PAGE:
Invasive Species Compendium

Detailed coverage of invasive species threatening livelihoods and the environment worldwide

Abstract

Exotic species in Lake Champlain.

Abstract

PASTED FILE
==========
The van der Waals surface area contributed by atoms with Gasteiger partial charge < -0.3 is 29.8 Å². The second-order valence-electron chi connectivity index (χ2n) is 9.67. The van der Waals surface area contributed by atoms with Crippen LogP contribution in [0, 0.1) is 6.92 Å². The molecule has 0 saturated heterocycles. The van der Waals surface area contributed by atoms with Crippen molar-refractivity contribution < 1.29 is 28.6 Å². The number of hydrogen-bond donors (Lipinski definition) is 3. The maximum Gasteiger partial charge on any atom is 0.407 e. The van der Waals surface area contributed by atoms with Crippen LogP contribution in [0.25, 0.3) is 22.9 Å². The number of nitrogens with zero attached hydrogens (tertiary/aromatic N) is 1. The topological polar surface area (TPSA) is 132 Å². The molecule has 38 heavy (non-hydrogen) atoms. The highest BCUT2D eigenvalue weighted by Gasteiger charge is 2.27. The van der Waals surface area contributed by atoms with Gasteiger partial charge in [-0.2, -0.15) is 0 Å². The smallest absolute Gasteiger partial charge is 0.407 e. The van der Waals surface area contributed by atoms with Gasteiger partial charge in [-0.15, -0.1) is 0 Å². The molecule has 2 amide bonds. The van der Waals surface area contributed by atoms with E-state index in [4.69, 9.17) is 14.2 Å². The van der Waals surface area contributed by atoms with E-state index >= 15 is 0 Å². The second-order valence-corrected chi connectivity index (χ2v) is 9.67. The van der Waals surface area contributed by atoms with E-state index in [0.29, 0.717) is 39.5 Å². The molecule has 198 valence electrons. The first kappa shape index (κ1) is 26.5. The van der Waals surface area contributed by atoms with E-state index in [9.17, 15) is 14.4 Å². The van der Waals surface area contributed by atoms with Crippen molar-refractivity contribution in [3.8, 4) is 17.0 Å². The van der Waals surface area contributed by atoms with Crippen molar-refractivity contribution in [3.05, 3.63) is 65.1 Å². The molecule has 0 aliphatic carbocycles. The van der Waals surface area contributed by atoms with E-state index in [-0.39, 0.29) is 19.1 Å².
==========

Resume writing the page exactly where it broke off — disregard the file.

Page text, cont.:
The Lake Champlain basin contains substantially fewer exotic species (N=48) than the Great Lakes (N>180), in part due to its isolation from commercial traffic. Exotic species have been introduced by authorized and unauthorized stocking, bait buckets, use of ornamental plants, and through the Champlain and Chambly canals that link the lake to the Hudson River, Mohawk River, Erie Canal, and the Great Lakes. Several species, such as water chestnut and zebra mussels, have had severe ecological, economic, and nuisance effects. The rate of appearance of new species increased in the 1990s, potentially as a result of increasing activity in the basin, improved water quality in the Champlain Canal, and increased sampling. Efforts to slow the introduction of new species have focused on public education and legislation to reduce bait bucket introductions and quarantine undesirable plants; however, the major remaining vector for introductions is the Champlain Canal. An estimated 20 species have entered the lake via canals, of which at least 12 used the Champlain Canal, and numerous species in the connected drainage systems could still enter via this route; some are already in the Erie Canal. Most recently (2008), the Asian clam was discovered two locks below Lake Champlain. The Lake Champlain canals also function as a conduit for exotic species exchange between the Hudson River, St. Lawrence River, and Great Lakes. The potential for future introductions could be reduced by a biological barrier on the Champlain Canal, and additional emphasis on public education.